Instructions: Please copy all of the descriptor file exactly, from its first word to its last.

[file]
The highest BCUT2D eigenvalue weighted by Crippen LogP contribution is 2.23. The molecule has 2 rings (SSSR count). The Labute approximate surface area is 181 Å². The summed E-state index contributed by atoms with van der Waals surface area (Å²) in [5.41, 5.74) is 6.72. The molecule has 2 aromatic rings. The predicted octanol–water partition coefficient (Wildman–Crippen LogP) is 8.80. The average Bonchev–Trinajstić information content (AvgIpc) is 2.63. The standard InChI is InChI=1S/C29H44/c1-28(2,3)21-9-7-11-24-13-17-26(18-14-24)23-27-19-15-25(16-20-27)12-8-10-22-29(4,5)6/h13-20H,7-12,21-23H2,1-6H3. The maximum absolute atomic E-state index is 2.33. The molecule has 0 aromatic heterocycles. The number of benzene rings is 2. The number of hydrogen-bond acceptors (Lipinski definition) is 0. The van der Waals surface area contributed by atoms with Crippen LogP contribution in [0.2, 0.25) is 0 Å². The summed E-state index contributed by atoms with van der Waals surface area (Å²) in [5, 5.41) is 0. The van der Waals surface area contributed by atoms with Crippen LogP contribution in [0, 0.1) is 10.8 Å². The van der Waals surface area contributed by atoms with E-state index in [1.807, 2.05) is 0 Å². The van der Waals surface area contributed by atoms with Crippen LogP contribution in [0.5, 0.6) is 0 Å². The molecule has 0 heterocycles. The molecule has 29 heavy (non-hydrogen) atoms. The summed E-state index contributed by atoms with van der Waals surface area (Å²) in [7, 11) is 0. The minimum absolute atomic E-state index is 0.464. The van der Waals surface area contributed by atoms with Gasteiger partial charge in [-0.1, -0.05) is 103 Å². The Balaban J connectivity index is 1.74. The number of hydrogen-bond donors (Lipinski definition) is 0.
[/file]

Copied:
The highest BCUT2D eigenvalue weighted by Crippen LogP contribution is 2.23. The molecule has 2 rings (SSSR count). The Labute approximate surface area is 181 Å². The summed E-state index contributed by atoms with van der Waals surface area (Å²) in [5.41, 5.74) is 6.72. The molecule has 2 aromatic rings. The predicted octanol–water partition coefficient (Wildman–Crippen LogP) is 8.80. The average Bonchev–Trinajstić information content (AvgIpc) is 2.63. The standard InChI is InChI=1S/C29H44/c1-28(2,3)21-9-7-11-24-13-17-26(18-14-24)23-27-19-15-25(16-20-27)12-8-10-22-29(4,5)6/h13-20H,7-12,21-23H2,1-6H3. The maximum absolute atomic E-state index is 2.33. The molecule has 0 aromatic heterocycles. The number of benzene rings is 2. The number of hydrogen-bond acceptors (Lipinski definition) is 0. The van der Waals surface area contributed by atoms with Crippen LogP contribution in [0.2, 0.25) is 0 Å². The summed E-state index contributed by atoms with van der Waals surface area (Å²) in [5, 5.41) is 0. The van der Waals surface area contributed by atoms with Crippen LogP contribution in [0, 0.1) is 10.8 Å². The van der Waals surface area contributed by atoms with E-state index in [1.807, 2.05) is 0 Å². The van der Waals surface area contributed by atoms with Crippen LogP contribution in [0.5, 0.6) is 0 Å². The molecule has 0 heterocycles. The molecule has 29 heavy (non-hydrogen) atoms. The summed E-state index contributed by atoms with van der Waals surface area (Å²) in [7, 11) is 0. The minimum absolute atomic E-state index is 0.464. The van der Waals surface area contributed by atoms with Gasteiger partial charge in [-0.1, -0.05) is 103 Å². The Balaban J connectivity index is 1.74. The number of hydrogen-bond donors (Lipinski definition) is 0.